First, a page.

Costs might be rising in the buy-to-let market but healthy returns are available for ‘committed’ investors willing to tackle business and tax planning.
That is according to specialist mortgage lender, Kent Reliance, part of OneSavings Bank plc, which has carried out analysis of the estimated profits which could be gained by the typical landlord over the next 25 years.
It has crunched the numbers based on the finances of a typical basic rate tax-paying landlord placing a 30% deposit of £73,908 on a property. It revealed landlords could make an estimated net profit of £265,500 per property through rental income and capital gains.
In today’s money, said Kent Reliance, taking account of inflation over the period it could amount to £162,000 or £6,500 per property per year.
As part of its analysis Kent Reliance also looked into rental income over this period, which it said could earn landlords £369,500 and capital gains, which would total £269,000.
Costs of investing over this period of time would mount up, the research confirmed. Capital gains tax (CGT), income tax and stamp duty was £99,600 per property, a figure which would increase for higher rate tax payers.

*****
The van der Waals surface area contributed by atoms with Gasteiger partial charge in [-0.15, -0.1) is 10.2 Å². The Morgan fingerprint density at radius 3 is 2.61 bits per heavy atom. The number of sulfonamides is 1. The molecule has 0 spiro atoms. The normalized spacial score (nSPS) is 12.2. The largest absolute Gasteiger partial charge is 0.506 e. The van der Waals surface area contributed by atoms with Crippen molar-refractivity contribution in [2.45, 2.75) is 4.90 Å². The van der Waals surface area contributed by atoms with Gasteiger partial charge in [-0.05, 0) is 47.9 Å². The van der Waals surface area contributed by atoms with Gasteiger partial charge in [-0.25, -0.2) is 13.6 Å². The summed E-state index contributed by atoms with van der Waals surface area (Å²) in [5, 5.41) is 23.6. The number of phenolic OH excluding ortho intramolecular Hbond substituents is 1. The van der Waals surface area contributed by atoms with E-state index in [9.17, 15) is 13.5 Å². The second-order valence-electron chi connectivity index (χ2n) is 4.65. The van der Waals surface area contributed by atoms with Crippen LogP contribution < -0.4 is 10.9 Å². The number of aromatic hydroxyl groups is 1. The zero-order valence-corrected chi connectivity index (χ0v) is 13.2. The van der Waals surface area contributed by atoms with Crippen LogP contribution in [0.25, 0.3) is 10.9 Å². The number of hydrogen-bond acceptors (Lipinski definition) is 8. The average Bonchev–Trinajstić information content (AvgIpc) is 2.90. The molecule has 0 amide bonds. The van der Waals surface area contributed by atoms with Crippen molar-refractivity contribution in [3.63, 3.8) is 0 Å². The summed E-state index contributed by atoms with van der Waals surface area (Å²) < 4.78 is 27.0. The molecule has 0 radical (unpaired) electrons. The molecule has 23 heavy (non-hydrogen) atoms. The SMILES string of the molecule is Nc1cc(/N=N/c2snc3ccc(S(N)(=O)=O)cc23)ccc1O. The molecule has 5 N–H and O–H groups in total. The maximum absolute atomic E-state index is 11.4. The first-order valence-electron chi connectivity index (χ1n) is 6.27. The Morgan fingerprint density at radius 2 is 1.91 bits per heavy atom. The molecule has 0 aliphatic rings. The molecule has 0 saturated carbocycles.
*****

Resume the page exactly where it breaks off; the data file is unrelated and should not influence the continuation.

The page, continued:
Meanwhile mortgage finance costs emerged as the largest burden for landlords, totalling £157,000 according to Kent Reliance’s study. Maintenance and running costs could create outgoings of a further £72,000 for landlords.
John Eastgate, sales and marketing director at OneSavings Bank, said: “The buy-to-let market is undergoing a sea of change.
“Regulatory and taxation changes have altered the market dynamic, reducing its attractiveness to amateur landlords, and increasing the tax bills of higher-rate investors. In spite of rising costs, there are still healthy returns to be found in property for committed investors.
“However the days of speculation are gone. It’s a long-term business endeavour, requiring commitment and expertise.
“Investors must be prepared to undertake business and tax planning, understand the risks as well as the rewards and, most importantly, the responsibilities they have to their tenants.”